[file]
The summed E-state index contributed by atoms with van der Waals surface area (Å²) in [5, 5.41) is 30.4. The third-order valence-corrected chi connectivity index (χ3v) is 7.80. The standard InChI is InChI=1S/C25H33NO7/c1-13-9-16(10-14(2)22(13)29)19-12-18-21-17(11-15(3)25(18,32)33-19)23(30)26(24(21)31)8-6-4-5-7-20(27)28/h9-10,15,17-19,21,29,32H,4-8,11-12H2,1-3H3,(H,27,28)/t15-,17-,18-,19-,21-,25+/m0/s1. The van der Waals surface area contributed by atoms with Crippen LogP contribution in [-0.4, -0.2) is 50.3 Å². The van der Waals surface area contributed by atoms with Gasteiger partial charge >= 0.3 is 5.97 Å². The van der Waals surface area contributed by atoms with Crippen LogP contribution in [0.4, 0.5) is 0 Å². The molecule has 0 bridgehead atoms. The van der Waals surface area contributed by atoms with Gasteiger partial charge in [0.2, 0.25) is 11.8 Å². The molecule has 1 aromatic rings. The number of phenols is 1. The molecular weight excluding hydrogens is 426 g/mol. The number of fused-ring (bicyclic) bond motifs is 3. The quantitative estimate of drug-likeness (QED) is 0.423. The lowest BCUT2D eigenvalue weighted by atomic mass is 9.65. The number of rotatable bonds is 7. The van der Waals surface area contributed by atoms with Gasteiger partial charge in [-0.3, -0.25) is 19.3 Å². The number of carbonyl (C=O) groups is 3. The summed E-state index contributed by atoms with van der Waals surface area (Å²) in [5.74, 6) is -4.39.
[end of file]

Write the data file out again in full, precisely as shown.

The summed E-state index contributed by atoms with van der Waals surface area (Å²) in [5, 5.41) is 30.4. The third-order valence-corrected chi connectivity index (χ3v) is 7.80. The standard InChI is InChI=1S/C25H33NO7/c1-13-9-16(10-14(2)22(13)29)19-12-18-21-17(11-15(3)25(18,32)33-19)23(30)26(24(21)31)8-6-4-5-7-20(27)28/h9-10,15,17-19,21,29,32H,4-8,11-12H2,1-3H3,(H,27,28)/t15-,17-,18-,19-,21-,25+/m0/s1. The van der Waals surface area contributed by atoms with Crippen LogP contribution in [-0.4, -0.2) is 50.3 Å². The van der Waals surface area contributed by atoms with Gasteiger partial charge >= 0.3 is 5.97 Å². The van der Waals surface area contributed by atoms with Crippen LogP contribution in [0.4, 0.5) is 0 Å². The molecule has 0 bridgehead atoms. The van der Waals surface area contributed by atoms with Gasteiger partial charge in [0.2, 0.25) is 11.8 Å². The molecule has 1 aromatic rings. The number of phenols is 1. The molecular weight excluding hydrogens is 426 g/mol. The number of fused-ring (bicyclic) bond motifs is 3. The quantitative estimate of drug-likeness (QED) is 0.423. The lowest BCUT2D eigenvalue weighted by atomic mass is 9.65. The number of rotatable bonds is 7. The van der Waals surface area contributed by atoms with Gasteiger partial charge in [-0.3, -0.25) is 19.3 Å². The number of carbonyl (C=O) groups is 3. The summed E-state index contributed by atoms with van der Waals surface area (Å²) in [5.74, 6) is -4.39.